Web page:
J-Term in review: Student reflects on semester like no other

Griffin Sendek | Multimedia Editor. Second-year law student Allison Mackenzie appreciated how “low-key” her three J-Term courses were.

Kellen Stepler | Editor-in-Chief


Duquesne students began spring semester classes Thursday, Jan. 21, but Allison Mackenzie started taking classes offered by the university two weeks earlier.

That’s because the second-year law student decided to participate in Duquesne’s online J-Term. Geared for enrichment purposes only, and for no credit, 19 free asynchronous courses were available to students interested from Jan. 7 to Jan. 20.

The university originally planned for the first day of the spring semester to begin Jan. 7, but delayed the start by two weeks due to the COVID-19 pandemic.

“The Virtual J-Term lets us reward students for the hard work they did to keep the campus safe during the fall semester,” university Provost David Dausey said in an email to all students in October, announcing Duquesne’s first-ever J-Term along with the spring schedule. “Having the opportunity to take a quick course on a subject that seems interesting can help get students ready for their return and enrich their overall experience.”

Mackenzie said that as a law student, the non-graded J-Term classes were more “low-key” than her law classes. She took three of the J-Term classes — Divine Comedy: Theology through Stand-Up; He Called Me a Mud-Blood! Exploring Racism and Classism in Harry Potter; and Presidential Honeymoons: The First 100 Days of an Administration.

“Those were the ones that sparked my interest,” Mackenzie said.

With an undergraduate degree in political science from Duquesne, Mackenzie said that the Presidential Honeymoon course was her favorite of the three. For someone who has been enrolled at Duquesne for five years, the J-Term was a “way different experience” compared to typical fall and spring semester courses.

“The biggest difference is flexibility — the J-Term was for learning purposes only,” she said. “Semester courses are not as flexible; like deadlines, for example.”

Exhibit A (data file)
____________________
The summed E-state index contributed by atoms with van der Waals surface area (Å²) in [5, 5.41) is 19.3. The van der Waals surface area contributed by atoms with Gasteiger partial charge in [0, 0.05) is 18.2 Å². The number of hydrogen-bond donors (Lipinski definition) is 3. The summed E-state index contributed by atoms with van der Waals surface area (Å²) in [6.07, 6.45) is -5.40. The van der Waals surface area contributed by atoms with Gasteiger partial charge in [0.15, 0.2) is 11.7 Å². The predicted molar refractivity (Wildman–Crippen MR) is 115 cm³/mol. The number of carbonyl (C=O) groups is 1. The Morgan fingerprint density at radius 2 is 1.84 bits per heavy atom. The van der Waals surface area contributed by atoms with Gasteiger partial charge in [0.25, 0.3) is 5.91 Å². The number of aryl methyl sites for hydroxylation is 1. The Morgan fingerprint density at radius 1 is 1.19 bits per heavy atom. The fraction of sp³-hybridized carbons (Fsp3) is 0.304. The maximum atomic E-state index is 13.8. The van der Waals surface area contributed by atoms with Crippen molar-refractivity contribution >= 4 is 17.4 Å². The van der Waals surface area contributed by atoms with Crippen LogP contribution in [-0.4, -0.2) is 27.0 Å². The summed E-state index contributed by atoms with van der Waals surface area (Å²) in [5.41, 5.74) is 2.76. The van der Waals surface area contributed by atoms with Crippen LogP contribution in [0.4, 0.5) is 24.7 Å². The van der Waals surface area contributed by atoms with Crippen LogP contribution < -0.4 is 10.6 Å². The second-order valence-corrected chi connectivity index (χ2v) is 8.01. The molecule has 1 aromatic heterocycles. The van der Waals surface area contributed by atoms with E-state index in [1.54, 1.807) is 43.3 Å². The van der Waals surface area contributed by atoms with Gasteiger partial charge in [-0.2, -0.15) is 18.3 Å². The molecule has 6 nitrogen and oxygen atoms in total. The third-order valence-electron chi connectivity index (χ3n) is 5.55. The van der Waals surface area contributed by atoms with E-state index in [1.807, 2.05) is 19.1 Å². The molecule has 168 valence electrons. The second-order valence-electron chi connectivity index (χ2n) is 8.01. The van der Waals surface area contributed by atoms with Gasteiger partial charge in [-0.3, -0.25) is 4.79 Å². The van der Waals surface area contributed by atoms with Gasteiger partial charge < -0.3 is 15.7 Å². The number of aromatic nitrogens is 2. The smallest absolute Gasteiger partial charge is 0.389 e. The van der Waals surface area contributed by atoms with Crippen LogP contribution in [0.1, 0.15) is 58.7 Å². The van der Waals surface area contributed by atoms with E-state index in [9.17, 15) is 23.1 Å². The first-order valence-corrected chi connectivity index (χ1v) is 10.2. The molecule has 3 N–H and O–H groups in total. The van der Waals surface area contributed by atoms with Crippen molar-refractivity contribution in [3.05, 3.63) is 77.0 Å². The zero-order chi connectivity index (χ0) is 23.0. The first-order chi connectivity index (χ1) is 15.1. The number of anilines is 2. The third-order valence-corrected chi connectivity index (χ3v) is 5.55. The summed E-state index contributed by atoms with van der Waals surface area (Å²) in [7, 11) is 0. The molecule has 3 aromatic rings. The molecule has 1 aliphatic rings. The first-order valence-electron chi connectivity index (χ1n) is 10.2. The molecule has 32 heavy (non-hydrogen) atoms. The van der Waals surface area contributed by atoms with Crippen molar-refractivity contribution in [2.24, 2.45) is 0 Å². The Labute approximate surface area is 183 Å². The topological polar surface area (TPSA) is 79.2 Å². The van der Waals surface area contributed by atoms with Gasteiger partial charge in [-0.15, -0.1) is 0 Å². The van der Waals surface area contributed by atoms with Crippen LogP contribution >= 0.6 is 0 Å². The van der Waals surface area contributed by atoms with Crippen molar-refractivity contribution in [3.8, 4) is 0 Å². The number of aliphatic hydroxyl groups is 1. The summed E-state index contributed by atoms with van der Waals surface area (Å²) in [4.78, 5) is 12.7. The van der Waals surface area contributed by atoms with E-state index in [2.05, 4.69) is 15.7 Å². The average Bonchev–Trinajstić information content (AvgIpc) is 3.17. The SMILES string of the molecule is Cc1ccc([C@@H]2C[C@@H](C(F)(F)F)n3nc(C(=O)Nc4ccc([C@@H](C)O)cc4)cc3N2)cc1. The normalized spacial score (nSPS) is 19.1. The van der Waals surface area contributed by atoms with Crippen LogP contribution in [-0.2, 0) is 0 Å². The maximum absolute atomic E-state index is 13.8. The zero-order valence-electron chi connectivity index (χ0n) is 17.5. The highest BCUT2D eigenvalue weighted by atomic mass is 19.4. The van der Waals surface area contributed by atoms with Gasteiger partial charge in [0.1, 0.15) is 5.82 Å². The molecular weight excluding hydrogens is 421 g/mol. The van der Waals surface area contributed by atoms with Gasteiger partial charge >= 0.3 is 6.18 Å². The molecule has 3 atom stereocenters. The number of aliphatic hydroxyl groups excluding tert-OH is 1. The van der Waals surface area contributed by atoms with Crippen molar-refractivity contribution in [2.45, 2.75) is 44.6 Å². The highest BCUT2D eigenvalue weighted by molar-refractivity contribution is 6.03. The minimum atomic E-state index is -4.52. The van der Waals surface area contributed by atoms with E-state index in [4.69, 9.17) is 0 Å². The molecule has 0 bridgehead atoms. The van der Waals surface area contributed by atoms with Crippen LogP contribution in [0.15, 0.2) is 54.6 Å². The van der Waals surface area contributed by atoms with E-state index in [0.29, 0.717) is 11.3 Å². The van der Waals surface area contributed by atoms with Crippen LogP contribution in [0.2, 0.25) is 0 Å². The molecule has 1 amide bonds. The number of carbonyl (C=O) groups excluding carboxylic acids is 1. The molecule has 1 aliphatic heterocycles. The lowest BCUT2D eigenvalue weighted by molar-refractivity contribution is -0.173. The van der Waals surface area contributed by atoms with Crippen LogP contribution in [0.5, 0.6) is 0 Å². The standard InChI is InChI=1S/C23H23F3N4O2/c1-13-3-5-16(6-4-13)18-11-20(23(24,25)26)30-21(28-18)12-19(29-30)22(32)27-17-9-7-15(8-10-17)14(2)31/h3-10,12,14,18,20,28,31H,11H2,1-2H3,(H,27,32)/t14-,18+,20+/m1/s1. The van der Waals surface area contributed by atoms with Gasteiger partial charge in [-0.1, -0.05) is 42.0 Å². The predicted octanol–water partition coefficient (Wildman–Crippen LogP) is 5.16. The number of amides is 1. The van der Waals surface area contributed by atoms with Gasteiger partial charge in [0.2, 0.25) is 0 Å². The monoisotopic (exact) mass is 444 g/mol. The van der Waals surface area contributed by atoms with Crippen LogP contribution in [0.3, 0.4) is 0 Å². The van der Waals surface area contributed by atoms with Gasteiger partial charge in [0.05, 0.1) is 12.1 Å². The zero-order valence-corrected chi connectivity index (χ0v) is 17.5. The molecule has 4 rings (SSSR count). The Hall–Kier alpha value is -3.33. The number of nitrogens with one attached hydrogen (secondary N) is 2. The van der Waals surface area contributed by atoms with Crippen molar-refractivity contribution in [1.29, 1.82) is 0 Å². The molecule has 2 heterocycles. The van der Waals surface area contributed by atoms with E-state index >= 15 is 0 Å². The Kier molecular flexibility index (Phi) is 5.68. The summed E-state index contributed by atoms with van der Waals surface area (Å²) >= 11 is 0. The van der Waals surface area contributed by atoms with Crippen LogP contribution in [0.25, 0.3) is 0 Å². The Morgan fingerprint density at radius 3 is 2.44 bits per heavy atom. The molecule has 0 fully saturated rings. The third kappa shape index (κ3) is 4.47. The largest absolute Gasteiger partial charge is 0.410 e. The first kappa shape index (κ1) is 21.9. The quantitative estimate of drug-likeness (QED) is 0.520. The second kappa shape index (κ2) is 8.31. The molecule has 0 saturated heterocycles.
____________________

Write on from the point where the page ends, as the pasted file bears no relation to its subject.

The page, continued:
For someone who never took a J-Term before, Mackenzie said that she would do it again.

“It’s great for Duquesne to offer,” Mackenzie said. “I appreciate that they recognized that COVID changed how people are learning. If someone had an open mind and wanted to learn more, I’d definitely recommend.”

Duquesne professor Kathleen Roberts taught the J-Term course New Year, New World: 14-Day Challenge. With the longer break between the fall and spring semesters, Roberts said that by January, she’d be missing her students a lot, and her favorite part of her job was interacting with students.

“Most typical new year’s resolutions are self-serving, and that’s one of the reasons why they don’t work,” Roberts said. “I wanted to change ‘new year, new me’ to ‘new year, new world’ — that if we make changes this year, they should benefit others.”

Roberts said that the changes are easy to make because there are so many resources out there to make the change last as a lifelong habit.

“The open flow of ideas was similar to a semester class, but maybe it was also heightened by the short and intense nature of the class,” Roberts said.

If Duquesne offers a J-Term course in the future, Roberts recommended that other professors sign up to teach a class.

“I hope there will be more courses like this, beyond J-Term, that Duquesne could open up to our alumni and members of the community,” Roberts said. “It’s exciting to think of a university as a place for lifelong learning, as leaders in the intellectual life of the community.”